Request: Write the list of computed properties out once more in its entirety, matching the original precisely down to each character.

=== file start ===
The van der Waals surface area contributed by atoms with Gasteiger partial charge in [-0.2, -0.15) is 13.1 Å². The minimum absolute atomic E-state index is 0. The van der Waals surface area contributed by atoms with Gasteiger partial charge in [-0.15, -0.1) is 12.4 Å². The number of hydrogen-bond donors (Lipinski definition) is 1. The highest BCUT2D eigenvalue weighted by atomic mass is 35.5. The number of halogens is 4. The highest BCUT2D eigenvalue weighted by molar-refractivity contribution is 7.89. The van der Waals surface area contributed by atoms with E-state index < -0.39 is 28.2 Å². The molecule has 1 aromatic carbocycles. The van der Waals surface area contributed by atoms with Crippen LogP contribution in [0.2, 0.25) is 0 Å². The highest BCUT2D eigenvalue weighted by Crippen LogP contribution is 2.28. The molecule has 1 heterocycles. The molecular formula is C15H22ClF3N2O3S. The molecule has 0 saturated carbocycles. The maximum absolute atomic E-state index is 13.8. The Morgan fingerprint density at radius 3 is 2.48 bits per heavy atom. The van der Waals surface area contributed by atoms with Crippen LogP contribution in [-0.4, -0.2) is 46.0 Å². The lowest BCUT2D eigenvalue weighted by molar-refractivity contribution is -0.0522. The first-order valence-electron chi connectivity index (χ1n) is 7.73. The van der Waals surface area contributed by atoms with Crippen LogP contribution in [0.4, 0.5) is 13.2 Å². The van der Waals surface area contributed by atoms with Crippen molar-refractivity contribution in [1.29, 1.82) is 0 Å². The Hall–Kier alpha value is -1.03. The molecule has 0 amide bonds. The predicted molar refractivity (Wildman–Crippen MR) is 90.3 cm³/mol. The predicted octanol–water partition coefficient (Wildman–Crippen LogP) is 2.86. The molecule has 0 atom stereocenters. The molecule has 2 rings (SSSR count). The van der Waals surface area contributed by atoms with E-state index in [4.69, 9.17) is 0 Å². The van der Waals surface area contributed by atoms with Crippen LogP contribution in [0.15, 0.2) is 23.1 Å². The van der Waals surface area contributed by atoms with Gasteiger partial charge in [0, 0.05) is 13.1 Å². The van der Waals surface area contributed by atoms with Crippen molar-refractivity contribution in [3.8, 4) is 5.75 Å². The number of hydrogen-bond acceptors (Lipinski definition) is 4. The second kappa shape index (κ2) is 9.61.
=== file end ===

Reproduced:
The van der Waals surface area contributed by atoms with Gasteiger partial charge in [-0.2, -0.15) is 13.1 Å². The minimum absolute atomic E-state index is 0. The van der Waals surface area contributed by atoms with Gasteiger partial charge in [-0.15, -0.1) is 12.4 Å². The number of hydrogen-bond donors (Lipinski definition) is 1. The highest BCUT2D eigenvalue weighted by atomic mass is 35.5. The number of halogens is 4. The highest BCUT2D eigenvalue weighted by molar-refractivity contribution is 7.89. The van der Waals surface area contributed by atoms with E-state index < -0.39 is 28.2 Å². The molecule has 1 aromatic carbocycles. The van der Waals surface area contributed by atoms with Crippen LogP contribution in [0.2, 0.25) is 0 Å². The highest BCUT2D eigenvalue weighted by Crippen LogP contribution is 2.28. The molecule has 1 heterocycles. The molecular formula is C15H22ClF3N2O3S. The molecule has 0 saturated carbocycles. The maximum absolute atomic E-state index is 13.8. The Morgan fingerprint density at radius 3 is 2.48 bits per heavy atom. The van der Waals surface area contributed by atoms with Crippen LogP contribution in [-0.4, -0.2) is 46.0 Å². The lowest BCUT2D eigenvalue weighted by molar-refractivity contribution is -0.0522. The first-order valence-electron chi connectivity index (χ1n) is 7.73. The van der Waals surface area contributed by atoms with Crippen LogP contribution in [0.4, 0.5) is 13.2 Å². The van der Waals surface area contributed by atoms with Crippen molar-refractivity contribution in [1.29, 1.82) is 0 Å². The Hall–Kier alpha value is -1.03. The molecule has 0 amide bonds. The predicted molar refractivity (Wildman–Crippen MR) is 90.3 cm³/mol. The predicted octanol–water partition coefficient (Wildman–Crippen LogP) is 2.86. The molecule has 0 atom stereocenters. The molecule has 2 rings (SSSR count). The van der Waals surface area contributed by atoms with E-state index in [4.69, 9.17) is 0 Å². The van der Waals surface area contributed by atoms with Crippen LogP contribution in [0.15, 0.2) is 23.1 Å². The van der Waals surface area contributed by atoms with Gasteiger partial charge in [0, 0.05) is 13.1 Å². The van der Waals surface area contributed by atoms with Crippen molar-refractivity contribution in [3.8, 4) is 5.75 Å². The number of hydrogen-bond acceptors (Lipinski definition) is 4. The second kappa shape index (κ2) is 9.61.